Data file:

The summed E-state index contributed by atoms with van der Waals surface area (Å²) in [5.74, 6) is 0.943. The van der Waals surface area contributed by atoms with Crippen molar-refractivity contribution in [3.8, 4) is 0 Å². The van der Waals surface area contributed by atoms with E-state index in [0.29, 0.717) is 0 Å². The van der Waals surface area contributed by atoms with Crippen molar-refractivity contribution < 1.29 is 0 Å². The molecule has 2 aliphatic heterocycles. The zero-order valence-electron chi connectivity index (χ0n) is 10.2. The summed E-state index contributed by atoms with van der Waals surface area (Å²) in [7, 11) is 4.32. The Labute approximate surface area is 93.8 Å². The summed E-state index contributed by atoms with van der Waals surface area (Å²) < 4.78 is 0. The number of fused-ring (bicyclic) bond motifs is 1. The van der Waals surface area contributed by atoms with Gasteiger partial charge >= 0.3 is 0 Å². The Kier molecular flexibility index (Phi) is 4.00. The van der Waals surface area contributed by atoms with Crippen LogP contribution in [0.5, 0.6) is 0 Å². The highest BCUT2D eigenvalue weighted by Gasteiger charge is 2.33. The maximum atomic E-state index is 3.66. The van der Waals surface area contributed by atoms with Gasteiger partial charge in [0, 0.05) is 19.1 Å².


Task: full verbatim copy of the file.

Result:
The summed E-state index contributed by atoms with van der Waals surface area (Å²) in [5.74, 6) is 0.943. The van der Waals surface area contributed by atoms with Crippen molar-refractivity contribution in [3.8, 4) is 0 Å². The van der Waals surface area contributed by atoms with E-state index in [0.29, 0.717) is 0 Å². The van der Waals surface area contributed by atoms with Crippen molar-refractivity contribution < 1.29 is 0 Å². The molecule has 2 aliphatic heterocycles. The zero-order valence-electron chi connectivity index (χ0n) is 10.2. The summed E-state index contributed by atoms with van der Waals surface area (Å²) in [7, 11) is 4.32. The Labute approximate surface area is 93.8 Å². The summed E-state index contributed by atoms with van der Waals surface area (Å²) < 4.78 is 0. The number of fused-ring (bicyclic) bond motifs is 1. The van der Waals surface area contributed by atoms with Gasteiger partial charge >= 0.3 is 0 Å². The Kier molecular flexibility index (Phi) is 4.00. The van der Waals surface area contributed by atoms with Crippen LogP contribution in [0.5, 0.6) is 0 Å². The highest BCUT2D eigenvalue weighted by Gasteiger charge is 2.33. The maximum atomic E-state index is 3.66. The van der Waals surface area contributed by atoms with Gasteiger partial charge in [0, 0.05) is 19.1 Å².